Ryan McClure, reminding us that many came into our previous fellowship seeking a place of safety during the impending tribulation, assures us that there have been many places of safety, including "Noah's ark," the homes of Israelites having blood. . .
God has the ability to protect and save in a variety of methods. The Scriptures reveal various purposes for intervention, protection, and prudent escape.
John Ritenbaugh stresses the importance of making preparations, gathering our thoughts, and turning our lives around while there is still time, rather than squander our opportunities like the foolish virgins (Matthew 25:3) and the timid Shulamite (Song of . . .
Ryan McClure, reflecting on insights gleaned from the reality show Castaways, which demonstrates the various responses of individuals placed in survival conditions. Some respond to community needs, others respond solipsistically. In scriptural references t. . .
Martin Collins reflects upon a existence of manmade underground burrows which Pentagon and government officials vainly regard as their 'place of safety' in the event of nuclear holocaust. Because these subterranean complexes, such as Cheyenne Mountain loca. . .
John Ritenbaugh focuses on eight conclusions regarding fleeing and the Place of Safety: 1) There will be a geographical separation of the church. 2) We can be worthy to escape the Tribulation. 3) Lukewarm fence-sitters will go into the fire of tribulation . . .
John Ritenbaugh takes issue with a misguided teacher in the W.C.G. who claimed that fleeing is nothing more than a "cop-out," using Psalm 91 as his proof-text. Many biblical examples, including Jesus, David, and Jacob all fled for their lives in . . .
It is easy to misunderstand the literal meaning of the prophecy of Joel 2, in which God's army sweeps across the countryside and into the city.
We may not put our hope in a secret rapture, but could we be guilty of the same assumed-infallibility with regard to a place of safety? Is our hope in a telephone call announcing that it is time to flee? Is our trust in being on good terms with the physica. . .
Members of the churches of God often ponder and discuss going to a Place of Safety to be protected from the ravages of the Great Tribulation and to be prepared for the return of Christ. Taking his cue from Ezekiel 5, Ronny Graham speculates that those whom. . .
God promises certain Christians that He will keep them from the Tribulation—the "hour of trial." Here are the characteristics of those whom God will protect.
Martin Collins, referring to the complex prophecies of Daniel 11 and 12, suggests that much of the interpretation of many parts of this prophetic passage, except for the fulfilled prophecy in Daniel 11:2-39, has not emerged clearly, and has been subject to. . .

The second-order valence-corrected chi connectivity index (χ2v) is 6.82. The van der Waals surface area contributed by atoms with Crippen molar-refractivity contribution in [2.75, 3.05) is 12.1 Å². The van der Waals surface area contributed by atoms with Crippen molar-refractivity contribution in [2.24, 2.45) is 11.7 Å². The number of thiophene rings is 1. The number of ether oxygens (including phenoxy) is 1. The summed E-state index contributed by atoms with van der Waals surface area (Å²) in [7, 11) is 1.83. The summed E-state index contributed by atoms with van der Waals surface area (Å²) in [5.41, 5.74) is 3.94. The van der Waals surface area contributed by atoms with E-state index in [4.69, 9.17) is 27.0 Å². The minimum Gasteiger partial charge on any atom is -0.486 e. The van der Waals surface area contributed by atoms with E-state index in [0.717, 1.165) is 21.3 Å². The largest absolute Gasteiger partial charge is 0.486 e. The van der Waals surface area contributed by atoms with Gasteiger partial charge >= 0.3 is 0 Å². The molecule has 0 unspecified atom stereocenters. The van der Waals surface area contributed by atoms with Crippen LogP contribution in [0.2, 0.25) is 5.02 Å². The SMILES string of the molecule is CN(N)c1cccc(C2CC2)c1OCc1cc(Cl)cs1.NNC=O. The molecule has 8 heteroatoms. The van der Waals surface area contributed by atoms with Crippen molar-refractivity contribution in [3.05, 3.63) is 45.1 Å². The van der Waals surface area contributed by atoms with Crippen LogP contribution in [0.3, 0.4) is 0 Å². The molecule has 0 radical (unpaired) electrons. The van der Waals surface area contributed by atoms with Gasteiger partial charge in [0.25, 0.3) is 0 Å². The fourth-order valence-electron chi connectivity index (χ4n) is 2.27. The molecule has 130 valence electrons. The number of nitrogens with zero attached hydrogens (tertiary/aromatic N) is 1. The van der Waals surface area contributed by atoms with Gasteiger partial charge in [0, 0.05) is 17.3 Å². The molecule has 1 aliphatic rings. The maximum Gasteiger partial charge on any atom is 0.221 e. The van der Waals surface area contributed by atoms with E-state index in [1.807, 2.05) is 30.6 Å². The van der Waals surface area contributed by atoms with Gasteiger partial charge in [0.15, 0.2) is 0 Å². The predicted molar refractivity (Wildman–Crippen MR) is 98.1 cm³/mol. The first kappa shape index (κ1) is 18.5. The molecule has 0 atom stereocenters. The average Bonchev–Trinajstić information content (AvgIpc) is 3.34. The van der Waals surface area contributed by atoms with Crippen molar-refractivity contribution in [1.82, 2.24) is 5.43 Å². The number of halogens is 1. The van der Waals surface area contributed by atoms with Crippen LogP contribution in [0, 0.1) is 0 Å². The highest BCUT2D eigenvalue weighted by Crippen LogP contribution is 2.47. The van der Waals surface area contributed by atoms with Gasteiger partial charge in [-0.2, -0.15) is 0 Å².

God frequently admonishes His people to be careful to observe His commands. Carefulness in living by God's every word may have life-or-death consequences.
John Ritenbaugh, reiterating that there is a malaise of hopelessness, anxiety, and dread permeating this nation like never before, systematically explains: (1) how we arrived at this crisis, (2) why God has ordained that we live in these conditions, (3) ho. . .
John Ritenbaugh focuses upon the watchman responsibility as defined in Ezekiel 33:2 and Isaiah 62:6, consisting of both physical and spiritual aspects. Part of the pastor's responsibility is to carefully observe economic, social, meteorological, and politi. . .
John Ritenbaugh reiterates the emotional state of the American people, especially those who understand the seriousness of the times, averring his conviction that they will never see good times again, but will fall more and more into a permanent condition o. . .
Even with Christ's sacrifice, God does not owe us salvation. We are called to walk, actively putting to death our carnal natures, resisting the complacency.
Reflecting on the foolish practice of setting dates for Christ's return, John Reid reminds us that, though He has warned us to be aware of the signs of the times, we need to be more alert to how we are living. End-time events should lead us to repentance, . . .
The Seventy Weeks Prophecy is a bone of contention among prophecy experts. Richard Ritenbaugh shows that simply taking the Bible at face value makes the meaning of this prophecy crystal clear!
The subject of a remnant occurs 540 times in the Bible! What is a remnant? How does it apply in this end time? How does it apply to the church?
Richard Ritenbaugh compares the massive Rock of Gibraltar to our Rock of Defense, Jesus Christ—Yahweh—the LORD, the God of the Old Testament. When Moses uses the metaphor of a rock, he thinks of the connotative qualities of enduring, unchanging. . .
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